This however, is a relatively easy thing to avoid. Many men find that applying cream to the back of their knee, back of calf or top of foot with a thorough rinsing of their hands after avoids any type of concerns here quite well.
There are however, unique circumstances such as a wrestling coach who can’t avoid creams rubbing off on others regardless of where it is applied. Or, a swimmer or scuba dive instructor who is in the water everyday who may not be able to keep the cream on long enough to reap its intended elevations in testosterone for them.
There is also the alcohol based gels that if applied over and over to the same area by someone who has sensitive skin or allergies, there is the rare case a slight rash may occur. With creams, you can expect to avoid this concern though.
All the testosterone from a cream or gel application will not 100% absorb.
Although delivery systems have become quite advanced and effective, you still will not get it all through your skin. There is a reason why smart doctors and men will use the higher 10-20% based creams to more than make up for this loss though and easily get those T levels up to nice, optimized levels.
Benefits of Creams Over Injections
First off, injections are great for many men! I am one of them and have had success with them before and they suited me well, except for the feeling of sticking a harpoon in my thigh twice a week and scar tissue that builds up over time. I have since become more fond of the ease and painless application of a little cream each day, all while feeling great with optimized testosterone levels.
To a large degree, a testosterone cream user can mimic our circadian rhythm each day. If you apply the cream in the morning each day, you can come close to copying the body’s natural production and diminishing of higher testosterone levels in the morning that then tapering off as the day goes on.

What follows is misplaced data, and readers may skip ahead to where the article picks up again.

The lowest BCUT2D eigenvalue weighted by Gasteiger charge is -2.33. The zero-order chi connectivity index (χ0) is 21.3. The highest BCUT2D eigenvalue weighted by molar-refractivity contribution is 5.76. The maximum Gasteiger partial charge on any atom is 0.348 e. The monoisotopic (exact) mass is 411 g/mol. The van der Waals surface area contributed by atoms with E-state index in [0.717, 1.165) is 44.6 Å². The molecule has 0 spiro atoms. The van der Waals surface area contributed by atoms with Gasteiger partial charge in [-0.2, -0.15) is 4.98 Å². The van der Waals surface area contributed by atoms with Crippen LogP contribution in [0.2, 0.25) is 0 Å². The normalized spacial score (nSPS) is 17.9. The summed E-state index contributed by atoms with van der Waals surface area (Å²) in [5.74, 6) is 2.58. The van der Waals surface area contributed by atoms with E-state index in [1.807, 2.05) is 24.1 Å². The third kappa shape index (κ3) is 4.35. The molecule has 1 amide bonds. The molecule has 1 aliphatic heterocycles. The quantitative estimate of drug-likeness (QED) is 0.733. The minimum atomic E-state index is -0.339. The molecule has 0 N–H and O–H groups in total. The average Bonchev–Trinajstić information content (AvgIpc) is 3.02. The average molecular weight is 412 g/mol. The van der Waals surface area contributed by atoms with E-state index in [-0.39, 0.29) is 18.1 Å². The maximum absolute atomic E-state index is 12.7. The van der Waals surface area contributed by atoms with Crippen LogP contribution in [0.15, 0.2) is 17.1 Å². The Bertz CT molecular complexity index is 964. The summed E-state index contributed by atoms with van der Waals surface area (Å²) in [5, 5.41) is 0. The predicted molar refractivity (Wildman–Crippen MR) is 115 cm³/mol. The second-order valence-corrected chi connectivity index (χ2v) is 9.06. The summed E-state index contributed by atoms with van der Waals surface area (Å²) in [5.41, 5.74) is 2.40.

You may experience slightly higher DHT Levels. This can be good or bad depending on the man and how you look at it. Transdermals tend to raise DHT levels more than other delivery systems such as injections. This can be a plus for middle aged men who could use some help in the libido department. You should however, be mindful to watch DHT so they are not elevated above more supraphysiological levels that could lend to concerns with acne, prostate/PSA or any DHT related concerns. This concern is however, rare in most cases.
In comparison to main stream products, you and your doctor have control over concentrations and doses. With the name brand name products, you get what you get when it comes to concentrations. For example, Androgel is 1.62% and virtually all men using Androgel use this concentration. Want 5% or 15% Androgel? Tough luck, it’s not available my fellas. But with a compounded cream or gel, your physician can order almost any reasonable strength that you both feel or discover, works best for you.
No scare tissues. No worries about hitting a vein. No painful needles or feeling like you must stick yourself with a harpoon every week. No seesaw up and down patterns of your testosterone levels in between injections.
With applying steady levels at the same time each day with creams that try to reflect that of our natural circadian rhythm, this is thought to minimize any large spiked peaks and therefor may diminish odds of how much aromatization of testosterone into estrogen.
This is also believed by some to potentially lower our worries of developing polycethemia and with the aid of HCG (highly recommended with most TRT programs), may delay or minimize drops in LH and FSH.
Real Life Case and Feedback (with Proof!) From a T Cream User
In this short video below, I reveal my own recent lab work after being on compounded 20% testosterone cream for over 4 months. All my relevant health markers look very nice (cholesterol, AST/ALT liver counts, platelets, PSA, etc)! You will see that my testosterone is a WHOPPING 1500+ ng/dl and my free T is >50 pg/ng (high).
Take a quick watch here below (click):
Hopefully, this sheds some light while giving some experienced insight from a different angle on administration options for TRT. There can be and often is, much more to TRT than what is mentioned here with each individual program. Based off your lab work, physical, medical history, goals, concerns and your doctor’s input on all – every program is often different.
If you have been considering a testosterone replacement program for yourself, are over the age of 30 and would like to know more, you can learn about some of the testosterone optimizing programs and other services offered by the veteran HRT company, YOUTH-RX CLICK HERE.
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Best wishes to your wellness,
DISCLAIMER: Roger Bowman is not a doctor or registered dietitian. Contents of this article coming directly from MasculineWellness.com and not being communicated from your prescribing doctor should not be taken as medical advice. Any direct input from Roger Bowman is not intended to diagnose, treat, cure or prevent any health problem – nor is it intended to replace the advice of a physician.